What are you doing?
My brain is foggy, I think my eyes are closed. Yes, they’re closed. He slides his hand down, under my shirt, under my bra.
He thinks I’m sleeping.
But I’m not. I remember: all these thoughts come back to me, much later, having lived for so long in some kind of repressed memory prison. I know there are plenty that I will never remember. Maybe I lack the courage to face, or can’t bring myself to dwell on the past. It’s something I’ve never been good at. I tend to look forward.
It took me ten years to realize what happened was wrong: the less obvious ones, the way I was able to let my internalized misogyny justify their actions. In a society like this, it’s been normalized for so long – it’s not normal.
See, my body should belong to me. But most of the time, it doesn’t. It belongs to cat-callers, oglers, men who see something they like and feel entitled to touch. I’m not a piece of art to admire, or deconstruct. Art has never lived in fear, walked faster at night, tried to placate its way out of a dangerous situation.
I try not to think about it on a daily basis. All the incidents, things that have happened, things I regret that are not (were never) my fault. I lock it up with the past, I lean into the future. Maybe it’s not healthy. I don’t mean to say, I bottle things up – I don’t. But I can’t live in the get-out / stop-looking / don’t-touch of it all.
This is my only confession. I’ve never told anyone, never named it “assault” – never felt ready. Maybe it hurts, maybe I’m afraid at what’s possible, who’s capable: that so many were friends, good friends. I guess “friends” – sometimes you only recognize what was broken when looking back. At the time, I acted like nothing had happened. But #MeToo is not a catchphrase, it’s not a trend. It’s a cry for help from this bleeding, broken system. Our relationship with each other needs to heal. It’s not enough to teach consent, respect, if we can’t feel. Compassion, empathy, standing together.
I believe people are good. I’ve always come from a place of trust: that’s my natural setting. I think the world is fundamentally good – flawed, but good. Maybe this is why I never thought twice about my surroundings, about being the only woman in a group of guys, about being alone with someone. I’d often felt more comfortable than I did around other women. I never worried, never felt unsafe, thought there was an implicit trust in the bond of friendship.
There’s zero doubt in my mind that all my girlfriends have the same stories I do. Even if they’ve never shared them – I share everything with them, and I never said anything about my own experiences. So with all the stories we’ve been hearing in the news, on social media, about sexual harassment, assault, toxic masculinity – we have to know it’s the tip of the iceberg. There are many women who will never feel comfortable enough to tell their stories.
Maybe because it’s hard to admit: good people can be monsters, too.
This is partly why it took me so long to recognize what had happened.
I never knew. We often grow up to fear the stranger, the serial rapist, the killer-on-the-loose. I’ve had my fair share of stranger danger – but was never taught how those closest to us can hurt us the same way. Or maybe worse.
It’s difficult to acknowledge that harm can present itself in shiny paper, that you can mistake foe for ally.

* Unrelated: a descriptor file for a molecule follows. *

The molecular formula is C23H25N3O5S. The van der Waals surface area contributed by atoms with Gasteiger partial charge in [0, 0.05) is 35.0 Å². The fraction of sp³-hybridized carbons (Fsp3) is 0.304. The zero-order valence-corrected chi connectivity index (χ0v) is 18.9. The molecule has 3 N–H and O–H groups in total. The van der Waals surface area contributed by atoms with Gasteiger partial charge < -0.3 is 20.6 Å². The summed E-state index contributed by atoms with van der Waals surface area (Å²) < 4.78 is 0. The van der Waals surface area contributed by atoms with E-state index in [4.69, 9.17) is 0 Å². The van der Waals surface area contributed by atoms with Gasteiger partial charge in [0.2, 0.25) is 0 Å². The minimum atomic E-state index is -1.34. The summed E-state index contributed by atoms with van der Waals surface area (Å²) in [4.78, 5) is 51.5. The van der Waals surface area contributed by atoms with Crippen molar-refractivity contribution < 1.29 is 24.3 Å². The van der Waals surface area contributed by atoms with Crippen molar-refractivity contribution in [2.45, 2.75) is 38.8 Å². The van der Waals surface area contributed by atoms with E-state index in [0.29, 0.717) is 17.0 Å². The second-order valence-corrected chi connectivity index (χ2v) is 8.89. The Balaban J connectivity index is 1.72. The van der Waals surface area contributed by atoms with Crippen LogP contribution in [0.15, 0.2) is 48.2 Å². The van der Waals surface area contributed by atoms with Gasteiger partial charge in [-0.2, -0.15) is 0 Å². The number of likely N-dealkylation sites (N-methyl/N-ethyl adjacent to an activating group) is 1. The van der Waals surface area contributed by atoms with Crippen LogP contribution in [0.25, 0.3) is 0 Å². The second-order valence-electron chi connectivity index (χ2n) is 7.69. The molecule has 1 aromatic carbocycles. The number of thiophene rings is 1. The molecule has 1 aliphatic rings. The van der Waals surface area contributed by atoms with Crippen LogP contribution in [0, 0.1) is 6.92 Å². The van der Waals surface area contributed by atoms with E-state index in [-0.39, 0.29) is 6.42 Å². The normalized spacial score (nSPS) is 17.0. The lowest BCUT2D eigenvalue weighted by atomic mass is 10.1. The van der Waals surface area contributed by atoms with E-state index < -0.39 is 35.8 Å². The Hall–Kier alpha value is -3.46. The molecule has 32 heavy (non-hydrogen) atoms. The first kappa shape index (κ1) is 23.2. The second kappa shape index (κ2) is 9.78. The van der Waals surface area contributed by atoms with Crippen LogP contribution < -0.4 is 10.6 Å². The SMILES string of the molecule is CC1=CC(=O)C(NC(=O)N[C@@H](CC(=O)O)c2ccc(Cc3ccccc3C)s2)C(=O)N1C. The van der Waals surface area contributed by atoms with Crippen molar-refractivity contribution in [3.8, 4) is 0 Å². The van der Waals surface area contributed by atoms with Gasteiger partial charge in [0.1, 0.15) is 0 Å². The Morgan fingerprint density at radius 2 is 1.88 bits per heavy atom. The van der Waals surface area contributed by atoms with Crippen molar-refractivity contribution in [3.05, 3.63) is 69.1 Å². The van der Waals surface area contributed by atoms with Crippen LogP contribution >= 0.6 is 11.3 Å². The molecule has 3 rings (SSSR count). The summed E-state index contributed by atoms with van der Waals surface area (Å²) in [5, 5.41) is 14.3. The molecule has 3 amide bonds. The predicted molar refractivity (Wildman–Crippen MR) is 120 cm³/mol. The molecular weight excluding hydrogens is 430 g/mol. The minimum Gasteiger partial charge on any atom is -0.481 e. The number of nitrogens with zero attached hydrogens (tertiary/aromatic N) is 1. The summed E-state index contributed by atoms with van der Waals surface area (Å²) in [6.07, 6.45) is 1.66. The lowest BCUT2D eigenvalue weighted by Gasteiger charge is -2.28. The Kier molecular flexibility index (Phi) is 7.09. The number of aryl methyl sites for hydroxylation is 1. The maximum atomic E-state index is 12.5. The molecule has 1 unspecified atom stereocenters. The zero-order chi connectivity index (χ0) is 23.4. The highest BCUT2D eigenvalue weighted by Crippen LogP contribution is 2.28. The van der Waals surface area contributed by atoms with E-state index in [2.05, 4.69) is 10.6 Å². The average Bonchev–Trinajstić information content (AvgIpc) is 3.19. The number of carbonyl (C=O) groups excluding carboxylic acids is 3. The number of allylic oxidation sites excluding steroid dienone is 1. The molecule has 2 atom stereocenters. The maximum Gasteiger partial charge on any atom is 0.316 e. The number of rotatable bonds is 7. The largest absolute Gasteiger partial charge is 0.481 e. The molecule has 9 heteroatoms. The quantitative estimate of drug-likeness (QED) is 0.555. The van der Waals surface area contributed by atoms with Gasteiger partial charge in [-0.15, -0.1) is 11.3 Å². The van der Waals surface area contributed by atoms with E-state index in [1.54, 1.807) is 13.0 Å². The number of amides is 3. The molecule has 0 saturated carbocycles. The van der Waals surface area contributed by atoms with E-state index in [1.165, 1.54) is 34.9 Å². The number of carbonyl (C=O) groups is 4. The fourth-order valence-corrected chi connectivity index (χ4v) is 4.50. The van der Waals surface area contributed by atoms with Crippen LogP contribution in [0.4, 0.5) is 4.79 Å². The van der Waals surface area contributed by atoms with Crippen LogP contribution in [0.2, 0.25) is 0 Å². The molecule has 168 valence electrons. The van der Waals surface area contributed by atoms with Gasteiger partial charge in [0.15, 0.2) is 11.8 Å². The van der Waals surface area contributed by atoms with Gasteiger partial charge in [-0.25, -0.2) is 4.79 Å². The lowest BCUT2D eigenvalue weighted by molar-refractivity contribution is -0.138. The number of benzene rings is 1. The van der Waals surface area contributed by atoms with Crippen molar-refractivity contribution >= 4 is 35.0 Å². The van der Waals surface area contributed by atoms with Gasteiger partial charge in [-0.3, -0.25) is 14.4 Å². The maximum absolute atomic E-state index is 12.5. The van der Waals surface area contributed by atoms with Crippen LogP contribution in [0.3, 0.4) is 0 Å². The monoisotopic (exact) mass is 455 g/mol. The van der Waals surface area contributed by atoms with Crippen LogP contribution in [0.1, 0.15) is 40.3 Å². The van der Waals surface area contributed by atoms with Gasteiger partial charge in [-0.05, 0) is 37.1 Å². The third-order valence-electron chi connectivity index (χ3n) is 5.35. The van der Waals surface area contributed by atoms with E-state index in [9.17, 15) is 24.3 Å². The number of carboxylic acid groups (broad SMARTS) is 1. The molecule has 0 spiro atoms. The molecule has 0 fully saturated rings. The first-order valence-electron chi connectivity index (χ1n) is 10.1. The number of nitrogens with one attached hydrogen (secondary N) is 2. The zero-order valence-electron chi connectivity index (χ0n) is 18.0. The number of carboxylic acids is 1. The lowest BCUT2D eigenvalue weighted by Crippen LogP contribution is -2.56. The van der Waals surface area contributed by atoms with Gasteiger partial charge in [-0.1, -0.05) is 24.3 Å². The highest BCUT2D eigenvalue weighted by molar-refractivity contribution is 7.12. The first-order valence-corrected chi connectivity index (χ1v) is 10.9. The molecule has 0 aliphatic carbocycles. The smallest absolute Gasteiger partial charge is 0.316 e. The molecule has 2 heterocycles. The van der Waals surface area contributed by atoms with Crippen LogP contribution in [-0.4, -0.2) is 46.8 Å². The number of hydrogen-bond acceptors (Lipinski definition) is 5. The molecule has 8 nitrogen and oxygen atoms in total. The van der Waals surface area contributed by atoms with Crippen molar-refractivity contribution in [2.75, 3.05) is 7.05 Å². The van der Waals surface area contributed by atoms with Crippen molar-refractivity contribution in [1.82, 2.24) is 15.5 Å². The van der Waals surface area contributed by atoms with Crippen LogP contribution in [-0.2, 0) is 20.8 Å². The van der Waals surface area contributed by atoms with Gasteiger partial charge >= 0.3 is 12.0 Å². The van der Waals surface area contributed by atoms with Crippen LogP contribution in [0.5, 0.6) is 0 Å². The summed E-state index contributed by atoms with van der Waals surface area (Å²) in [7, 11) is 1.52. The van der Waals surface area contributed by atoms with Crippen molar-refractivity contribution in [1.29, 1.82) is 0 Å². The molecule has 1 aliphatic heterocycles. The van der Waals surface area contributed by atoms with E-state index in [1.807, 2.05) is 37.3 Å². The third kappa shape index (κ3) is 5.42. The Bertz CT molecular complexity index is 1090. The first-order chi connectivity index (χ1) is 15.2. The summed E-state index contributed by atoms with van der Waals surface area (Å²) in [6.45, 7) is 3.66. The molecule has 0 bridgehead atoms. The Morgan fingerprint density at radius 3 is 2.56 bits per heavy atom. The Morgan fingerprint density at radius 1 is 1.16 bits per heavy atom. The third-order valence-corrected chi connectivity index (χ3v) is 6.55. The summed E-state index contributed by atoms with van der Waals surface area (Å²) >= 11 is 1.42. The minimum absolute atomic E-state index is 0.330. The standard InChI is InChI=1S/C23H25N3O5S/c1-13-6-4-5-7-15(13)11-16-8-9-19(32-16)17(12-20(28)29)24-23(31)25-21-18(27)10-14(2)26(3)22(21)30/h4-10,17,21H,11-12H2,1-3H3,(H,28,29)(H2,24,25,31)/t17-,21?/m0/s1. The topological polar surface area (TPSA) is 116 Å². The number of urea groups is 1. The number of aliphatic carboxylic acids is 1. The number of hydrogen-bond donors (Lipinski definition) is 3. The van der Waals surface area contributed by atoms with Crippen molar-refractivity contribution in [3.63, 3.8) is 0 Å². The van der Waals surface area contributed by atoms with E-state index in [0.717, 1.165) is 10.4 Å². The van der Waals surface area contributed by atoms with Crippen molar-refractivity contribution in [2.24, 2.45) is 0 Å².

It’s late one night, and we’ve all been drinking. We’re at someone’s house and we’re tired from the party. Everyone is passing out, I’m on the couch with two of my friends. Falling asleep. No one else is awake. We are all scattered, dozing. He thinks I’m sleeping. He gropes me. I freeze. Pretend to be asleep. I don’t understand. I’m confused and don’t know what to do. In the morning, we all leave. But not before he hugs me goodbye.
One of the most innocuous examples. But why? Why do you feel entitled to touch someone else’s body? It doesn’t belong to you. You completely remove their autonomy, their choice, their self-governing, when you violate their space and touch without consent. It wouldn’t seem like an impossible concept to grasp – in fact, could there be anything more common-sense?
But there is a fundamental lack of understanding that needs to be addressed. These are not always the creepy, stalker-y, or lewd behaviours of someone you’d intuitively stay well clear of. They can be people you’ve known for years, that you get along famously with, that you laugh with, and agree with, and maybe even love.
Sometimes it takes the form of crude, obvious comments – looking back, I can’t believe the things I failed to see. One of them saying things like:
You would like it.
But others were a complete dichotomy, a study in contrast. It’s hard to imagine something more insidious, than when it’s housed in a caring, warm, respectful, feminist human. Someone who can be so aware of boundaries, of consent, of listening to others. And yet… and yet.
It’s hard to say why they all felt entitled to my body. I won’t pretend to have any answers here. I’m only here to say it’s my body.
I don’t know why, to them, no meant yes. Why, in our society, this is normalized, has been normalized for so long. Why I thought “everything is fine” as the world around me burned.
But I know what to do now.
It’s time to reclaim my body.
What we do now is fight, for ourselves, for others. Stand tall. Be who you are, and live in your truth. Listen to stories that have never been told. Believe, always believe survivors, NO MATTER WHAT. Speak out, if you can, and speak out on behalf of those who can’t or aren’t ready to tell their own stories.
Our bodies are our own.
Jesse Holth is a freelance writer and editor based in the Pacific
Northwest. Her writing has been featured in over half a dozen
international publications, and her poems have appeared or are forthcoming
in Marathon Literary Review, Canada Quarterly, Mantra Review, Barzakh
Magazine, and others. She is currently working on two full-length